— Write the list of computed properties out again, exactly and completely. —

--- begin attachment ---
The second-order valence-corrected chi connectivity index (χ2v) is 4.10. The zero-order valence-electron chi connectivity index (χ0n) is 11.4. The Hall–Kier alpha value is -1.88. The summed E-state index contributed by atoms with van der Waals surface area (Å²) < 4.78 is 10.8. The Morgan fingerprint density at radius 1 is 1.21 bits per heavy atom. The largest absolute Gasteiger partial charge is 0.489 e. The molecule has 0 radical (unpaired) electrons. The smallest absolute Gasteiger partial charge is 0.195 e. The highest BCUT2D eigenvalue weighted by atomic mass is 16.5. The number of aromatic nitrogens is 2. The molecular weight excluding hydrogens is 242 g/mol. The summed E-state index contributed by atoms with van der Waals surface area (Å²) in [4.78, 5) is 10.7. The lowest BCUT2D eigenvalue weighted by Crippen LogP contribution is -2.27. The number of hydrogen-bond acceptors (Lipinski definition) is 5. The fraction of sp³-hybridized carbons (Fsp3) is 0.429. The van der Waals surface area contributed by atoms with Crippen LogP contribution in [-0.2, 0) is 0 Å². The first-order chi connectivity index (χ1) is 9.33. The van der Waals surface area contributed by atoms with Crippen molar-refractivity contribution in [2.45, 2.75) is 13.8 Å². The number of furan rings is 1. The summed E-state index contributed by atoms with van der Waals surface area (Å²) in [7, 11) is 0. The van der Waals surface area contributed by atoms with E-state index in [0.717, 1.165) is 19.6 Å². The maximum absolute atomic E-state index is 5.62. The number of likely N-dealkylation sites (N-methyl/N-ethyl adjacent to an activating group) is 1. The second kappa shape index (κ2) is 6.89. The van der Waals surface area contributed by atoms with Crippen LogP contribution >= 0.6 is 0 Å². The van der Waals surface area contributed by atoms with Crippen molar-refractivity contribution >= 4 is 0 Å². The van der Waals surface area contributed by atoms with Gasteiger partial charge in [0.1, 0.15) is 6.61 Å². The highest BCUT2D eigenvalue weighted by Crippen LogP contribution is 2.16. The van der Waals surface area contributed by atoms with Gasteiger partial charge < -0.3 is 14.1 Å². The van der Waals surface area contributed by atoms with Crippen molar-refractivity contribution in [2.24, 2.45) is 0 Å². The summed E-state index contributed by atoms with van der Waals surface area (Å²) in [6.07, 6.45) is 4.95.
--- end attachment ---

The second-order valence-corrected chi connectivity index (χ2v) is 4.10. The zero-order valence-electron chi connectivity index (χ0n) is 11.4. The Hall–Kier alpha value is -1.88. The summed E-state index contributed by atoms with van der Waals surface area (Å²) < 4.78 is 10.8. The Morgan fingerprint density at radius 1 is 1.21 bits per heavy atom. The largest absolute Gasteiger partial charge is 0.489 e. The molecule has 0 radical (unpaired) electrons. The smallest absolute Gasteiger partial charge is 0.195 e. The highest BCUT2D eigenvalue weighted by atomic mass is 16.5. The number of aromatic nitrogens is 2. The molecular weight excluding hydrogens is 242 g/mol. The summed E-state index contributed by atoms with van der Waals surface area (Å²) in [4.78, 5) is 10.7. The lowest BCUT2D eigenvalue weighted by Crippen LogP contribution is -2.27. The number of hydrogen-bond acceptors (Lipinski definition) is 5. The fraction of sp³-hybridized carbons (Fsp3) is 0.429. The van der Waals surface area contributed by atoms with Crippen LogP contribution in [-0.2, 0) is 0 Å². The first-order chi connectivity index (χ1) is 9.33. The van der Waals surface area contributed by atoms with Crippen molar-refractivity contribution in [2.45, 2.75) is 13.8 Å². The number of furan rings is 1. The summed E-state index contributed by atoms with van der Waals surface area (Å²) in [7, 11) is 0. The van der Waals surface area contributed by atoms with E-state index in [0.717, 1.165) is 19.6 Å². The maximum absolute atomic E-state index is 5.62. The number of likely N-dealkylation sites (N-methyl/N-ethyl adjacent to an activating group) is 1. The second kappa shape index (κ2) is 6.89. The van der Waals surface area contributed by atoms with Crippen LogP contribution >= 0.6 is 0 Å². The van der Waals surface area contributed by atoms with Crippen molar-refractivity contribution >= 4 is 0 Å². The van der Waals surface area contributed by atoms with Gasteiger partial charge in [0.1, 0.15) is 6.61 Å². The highest BCUT2D eigenvalue weighted by Crippen LogP contribution is 2.16. The van der Waals surface area contributed by atoms with Gasteiger partial charge < -0.3 is 14.1 Å². The van der Waals surface area contributed by atoms with Crippen molar-refractivity contribution in [2.24, 2.45) is 0 Å². The summed E-state index contributed by atoms with van der Waals surface area (Å²) in [6.07, 6.45) is 4.95.